New Delhi: Amid widespread protests across the country, the Left Democratic Front (LDF) government in Kerala has moved the Supreme Court challenging the Citizenship Amendment Act (CAA), and has sought it be declared as violative of the Constitution of India.
Becoming the first state government in the country to challenge CAA, the Kerala has sought to declare that the CAA 2019 as violative of Article 14 (Equality before law), 21 (Protection of life and personal liberty) and 25 (Freedom of conscience and free profession, practice, and propagation of religion) of the Constitution as well as violative of the basic principle of secularism enshrined in it, according to news agency PTI.
The suit, filed through standing counsel GP Prakash, and settled by Senior Advocate Jaideep Gupta, terms the Amendment, and allied rules and orders as "manifestly arbitrary, unreasonable, irrational and violative of fundamental rights,” according to a report in Bar & Bench.
“The crux of the objection registered by the State of Kerala to the Citizenship Amendment Act, 2019 concerns the restriction of its benefit to only the prescribed six religious minorities i.e. Hindus, Sikhs, Buddhists, Jains, Parsis and Christians from Pakistan, Bangladesh and Afghanistan,” said the report.
The Kerala government has also pleaded that extending such a benefit based on the religious identity of an individual amounts to a violation of secular principles, which form part of the Indian Constitution’s basic structure.
It also said that there was “no rationale” in curbing citizenship benefits to religious minorities in three countries alone, citing the persecuted minorities in countries, such as Sri Lanka, Myanmar and Bhutan.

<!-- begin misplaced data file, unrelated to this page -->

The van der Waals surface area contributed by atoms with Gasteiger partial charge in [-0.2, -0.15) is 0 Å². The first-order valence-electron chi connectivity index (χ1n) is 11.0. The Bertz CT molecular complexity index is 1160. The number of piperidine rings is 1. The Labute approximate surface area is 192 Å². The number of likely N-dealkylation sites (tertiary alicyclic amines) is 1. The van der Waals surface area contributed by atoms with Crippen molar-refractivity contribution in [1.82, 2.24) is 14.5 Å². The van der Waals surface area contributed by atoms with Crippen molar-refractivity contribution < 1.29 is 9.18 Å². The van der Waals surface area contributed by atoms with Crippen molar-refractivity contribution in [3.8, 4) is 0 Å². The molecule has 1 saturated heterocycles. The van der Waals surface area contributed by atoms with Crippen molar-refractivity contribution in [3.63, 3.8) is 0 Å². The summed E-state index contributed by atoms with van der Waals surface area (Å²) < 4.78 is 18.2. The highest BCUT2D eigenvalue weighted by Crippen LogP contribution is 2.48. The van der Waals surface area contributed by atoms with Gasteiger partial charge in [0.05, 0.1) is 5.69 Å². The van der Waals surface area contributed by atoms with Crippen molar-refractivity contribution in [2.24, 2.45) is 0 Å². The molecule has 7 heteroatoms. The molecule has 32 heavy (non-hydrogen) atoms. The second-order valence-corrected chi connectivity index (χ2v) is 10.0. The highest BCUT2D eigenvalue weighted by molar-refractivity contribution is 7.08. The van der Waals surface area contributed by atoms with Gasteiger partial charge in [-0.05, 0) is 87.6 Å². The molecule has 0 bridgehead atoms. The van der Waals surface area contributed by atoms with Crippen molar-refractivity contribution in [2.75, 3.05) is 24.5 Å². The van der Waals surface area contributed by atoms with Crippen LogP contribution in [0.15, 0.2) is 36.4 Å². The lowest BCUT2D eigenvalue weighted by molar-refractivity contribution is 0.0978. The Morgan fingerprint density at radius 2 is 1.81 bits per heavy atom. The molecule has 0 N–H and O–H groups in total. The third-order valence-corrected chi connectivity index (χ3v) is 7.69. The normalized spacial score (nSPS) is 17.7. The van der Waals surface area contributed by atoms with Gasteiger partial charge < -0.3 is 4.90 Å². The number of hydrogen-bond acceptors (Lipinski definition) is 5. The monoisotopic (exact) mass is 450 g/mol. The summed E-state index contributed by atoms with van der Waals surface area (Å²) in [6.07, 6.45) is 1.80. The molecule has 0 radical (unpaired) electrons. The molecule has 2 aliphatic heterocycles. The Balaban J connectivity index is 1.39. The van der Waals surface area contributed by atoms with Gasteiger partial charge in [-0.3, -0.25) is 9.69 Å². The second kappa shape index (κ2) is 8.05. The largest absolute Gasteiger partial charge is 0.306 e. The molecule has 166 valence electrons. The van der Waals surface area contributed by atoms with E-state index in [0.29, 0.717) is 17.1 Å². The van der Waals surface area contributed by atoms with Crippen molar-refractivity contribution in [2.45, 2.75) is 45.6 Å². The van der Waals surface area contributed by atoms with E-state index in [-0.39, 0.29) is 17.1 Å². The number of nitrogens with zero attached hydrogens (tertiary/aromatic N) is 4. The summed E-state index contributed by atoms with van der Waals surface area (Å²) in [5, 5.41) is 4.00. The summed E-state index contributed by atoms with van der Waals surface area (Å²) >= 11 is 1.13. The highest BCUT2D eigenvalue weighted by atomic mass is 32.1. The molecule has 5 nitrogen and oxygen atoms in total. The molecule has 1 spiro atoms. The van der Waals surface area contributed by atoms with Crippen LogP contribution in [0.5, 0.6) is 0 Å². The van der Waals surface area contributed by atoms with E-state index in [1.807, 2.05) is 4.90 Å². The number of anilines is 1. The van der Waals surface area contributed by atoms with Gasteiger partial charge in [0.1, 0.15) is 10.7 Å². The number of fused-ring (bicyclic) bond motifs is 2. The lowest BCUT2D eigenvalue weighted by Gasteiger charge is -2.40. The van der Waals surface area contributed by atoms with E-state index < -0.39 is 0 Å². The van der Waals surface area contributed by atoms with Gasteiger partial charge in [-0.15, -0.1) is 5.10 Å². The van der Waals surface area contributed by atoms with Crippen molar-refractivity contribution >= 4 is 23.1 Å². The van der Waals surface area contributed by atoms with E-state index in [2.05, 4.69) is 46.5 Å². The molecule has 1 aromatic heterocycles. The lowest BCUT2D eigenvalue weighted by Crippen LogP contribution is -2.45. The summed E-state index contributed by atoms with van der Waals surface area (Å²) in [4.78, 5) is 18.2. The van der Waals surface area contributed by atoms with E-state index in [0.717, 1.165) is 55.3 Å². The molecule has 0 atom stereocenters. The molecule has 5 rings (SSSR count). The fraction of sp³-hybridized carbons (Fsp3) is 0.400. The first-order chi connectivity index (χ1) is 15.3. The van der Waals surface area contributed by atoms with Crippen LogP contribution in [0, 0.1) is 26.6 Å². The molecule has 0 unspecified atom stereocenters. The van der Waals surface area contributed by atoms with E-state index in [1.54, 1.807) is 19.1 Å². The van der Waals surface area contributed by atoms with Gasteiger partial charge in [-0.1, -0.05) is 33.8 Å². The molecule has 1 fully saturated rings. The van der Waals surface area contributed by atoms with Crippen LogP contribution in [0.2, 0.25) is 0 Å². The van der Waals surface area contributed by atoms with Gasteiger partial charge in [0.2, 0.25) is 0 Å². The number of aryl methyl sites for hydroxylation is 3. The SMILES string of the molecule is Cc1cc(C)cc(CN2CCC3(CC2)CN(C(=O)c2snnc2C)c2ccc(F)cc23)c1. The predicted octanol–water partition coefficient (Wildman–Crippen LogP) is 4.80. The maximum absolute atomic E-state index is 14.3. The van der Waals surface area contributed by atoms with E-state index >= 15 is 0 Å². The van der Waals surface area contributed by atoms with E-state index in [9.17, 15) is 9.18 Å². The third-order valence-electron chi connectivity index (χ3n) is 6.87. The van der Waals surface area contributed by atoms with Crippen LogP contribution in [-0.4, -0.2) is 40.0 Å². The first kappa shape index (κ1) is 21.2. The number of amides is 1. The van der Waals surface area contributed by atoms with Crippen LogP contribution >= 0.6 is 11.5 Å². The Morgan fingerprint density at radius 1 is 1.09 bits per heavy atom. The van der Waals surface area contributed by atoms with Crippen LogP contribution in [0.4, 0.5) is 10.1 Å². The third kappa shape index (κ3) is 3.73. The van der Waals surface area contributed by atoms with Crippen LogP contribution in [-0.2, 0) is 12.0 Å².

According to Bar & Bench, the Kerala government’s complaint has been filed invoking Article 131 of the Constitution to challenge the validity of CAA, which the Kerala government “asserts is maintainable in view of the law laid down in State of Jharkhand v. State of Bihar and Another (2015).”
Article 131 gives the apex court original jurisdiction in any dispute between the government of India and a state government, insofar as the dispute “involves any question (whether of law or fact) on which existence or extent of a legal right depends,”, as per a report in Live Law.
“The plaint has been so filed arguing the State of Kerala will otherwise be compelled to implement the Citizenship Amendment Act, 2019, bringing into question the enforcement of the rights of inhabitants in Kerala,” the report said.
It may be recalled that on December 31, the LDF government in Kerala, led by Pinarayi Vijayan, had passed a resolution in the Assembly, backed by the Congress-led United Democratic Front, against CAA. The state government also stayed preparatory work on the National Population of Register, which in the ‘chronology’ stated by Home Minister Amit Shah, is a precursor to implementation of the NRC or National Register of Citizens across the country.
Around 60 petitions challenging various aspects of the contentious CAA have been filed in the Supreme Court. Last month, the apex court had issued a notice in this regard and is slated to hear the batch of petitions in January 22.